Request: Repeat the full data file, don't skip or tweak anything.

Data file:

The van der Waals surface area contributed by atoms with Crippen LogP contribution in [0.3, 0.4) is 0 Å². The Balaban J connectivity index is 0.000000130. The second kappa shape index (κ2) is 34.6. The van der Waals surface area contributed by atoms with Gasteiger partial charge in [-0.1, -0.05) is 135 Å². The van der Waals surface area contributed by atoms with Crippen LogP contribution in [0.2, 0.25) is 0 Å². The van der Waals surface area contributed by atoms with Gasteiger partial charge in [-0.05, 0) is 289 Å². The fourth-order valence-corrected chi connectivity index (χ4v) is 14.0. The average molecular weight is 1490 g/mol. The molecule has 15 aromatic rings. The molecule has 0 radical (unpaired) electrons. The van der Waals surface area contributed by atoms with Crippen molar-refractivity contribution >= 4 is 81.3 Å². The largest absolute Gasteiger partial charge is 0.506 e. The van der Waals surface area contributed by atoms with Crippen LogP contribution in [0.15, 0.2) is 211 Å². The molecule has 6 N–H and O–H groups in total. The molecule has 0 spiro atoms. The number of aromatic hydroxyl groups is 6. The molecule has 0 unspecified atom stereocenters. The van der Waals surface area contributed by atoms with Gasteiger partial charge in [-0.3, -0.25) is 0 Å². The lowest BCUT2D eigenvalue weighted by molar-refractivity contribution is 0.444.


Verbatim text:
The van der Waals surface area contributed by atoms with Crippen LogP contribution in [0.3, 0.4) is 0 Å². The Balaban J connectivity index is 0.000000130. The second kappa shape index (κ2) is 34.6. The van der Waals surface area contributed by atoms with Gasteiger partial charge in [-0.1, -0.05) is 135 Å². The van der Waals surface area contributed by atoms with Crippen LogP contribution in [0.2, 0.25) is 0 Å². The van der Waals surface area contributed by atoms with Gasteiger partial charge in [-0.05, 0) is 289 Å². The fourth-order valence-corrected chi connectivity index (χ4v) is 14.0. The average molecular weight is 1490 g/mol. The molecule has 15 aromatic rings. The molecule has 0 radical (unpaired) electrons. The van der Waals surface area contributed by atoms with Crippen molar-refractivity contribution >= 4 is 81.3 Å². The largest absolute Gasteiger partial charge is 0.506 e. The van der Waals surface area contributed by atoms with Crippen LogP contribution in [0.15, 0.2) is 211 Å². The molecule has 6 N–H and O–H groups in total. The molecule has 0 spiro atoms. The number of aromatic hydroxyl groups is 6. The molecule has 0 unspecified atom stereocenters. The van der Waals surface area contributed by atoms with Gasteiger partial charge in [-0.3, -0.25) is 0 Å². The lowest BCUT2D eigenvalue weighted by molar-refractivity contribution is 0.444.